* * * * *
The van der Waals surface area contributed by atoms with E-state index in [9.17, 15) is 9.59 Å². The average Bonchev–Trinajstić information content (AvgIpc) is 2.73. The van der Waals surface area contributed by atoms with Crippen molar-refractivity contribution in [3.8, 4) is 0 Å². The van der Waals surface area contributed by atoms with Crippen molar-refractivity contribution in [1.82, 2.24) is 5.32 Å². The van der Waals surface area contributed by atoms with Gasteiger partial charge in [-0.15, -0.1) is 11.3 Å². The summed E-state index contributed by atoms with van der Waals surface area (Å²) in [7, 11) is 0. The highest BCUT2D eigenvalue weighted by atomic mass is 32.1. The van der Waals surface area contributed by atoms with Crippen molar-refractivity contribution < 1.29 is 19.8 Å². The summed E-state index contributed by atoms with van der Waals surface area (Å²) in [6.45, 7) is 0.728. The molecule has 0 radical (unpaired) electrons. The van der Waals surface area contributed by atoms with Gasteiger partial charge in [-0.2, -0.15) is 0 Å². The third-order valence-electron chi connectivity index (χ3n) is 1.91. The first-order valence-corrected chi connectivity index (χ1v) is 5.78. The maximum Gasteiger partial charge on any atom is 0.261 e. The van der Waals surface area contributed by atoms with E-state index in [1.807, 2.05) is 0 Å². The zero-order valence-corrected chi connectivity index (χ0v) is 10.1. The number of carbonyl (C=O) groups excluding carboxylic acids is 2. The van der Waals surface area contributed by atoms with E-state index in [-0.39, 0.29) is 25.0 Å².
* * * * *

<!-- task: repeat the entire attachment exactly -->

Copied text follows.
The van der Waals surface area contributed by atoms with E-state index in [9.17, 15) is 9.59 Å². The average Bonchev–Trinajstić information content (AvgIpc) is 2.73. The van der Waals surface area contributed by atoms with Crippen molar-refractivity contribution in [3.8, 4) is 0 Å². The van der Waals surface area contributed by atoms with Crippen molar-refractivity contribution in [1.82, 2.24) is 5.32 Å². The van der Waals surface area contributed by atoms with Gasteiger partial charge in [-0.15, -0.1) is 11.3 Å². The summed E-state index contributed by atoms with van der Waals surface area (Å²) in [7, 11) is 0. The highest BCUT2D eigenvalue weighted by atomic mass is 32.1. The van der Waals surface area contributed by atoms with Crippen molar-refractivity contribution < 1.29 is 19.8 Å². The summed E-state index contributed by atoms with van der Waals surface area (Å²) in [6.45, 7) is 0.728. The molecule has 0 radical (unpaired) electrons. The van der Waals surface area contributed by atoms with Gasteiger partial charge in [-0.2, -0.15) is 0 Å². The third-order valence-electron chi connectivity index (χ3n) is 1.91. The first-order valence-corrected chi connectivity index (χ1v) is 5.78. The maximum Gasteiger partial charge on any atom is 0.261 e. The van der Waals surface area contributed by atoms with E-state index in [1.807, 2.05) is 0 Å². The zero-order valence-corrected chi connectivity index (χ0v) is 10.1. The number of carbonyl (C=O) groups excluding carboxylic acids is 2. The van der Waals surface area contributed by atoms with E-state index in [-0.39, 0.29) is 25.0 Å².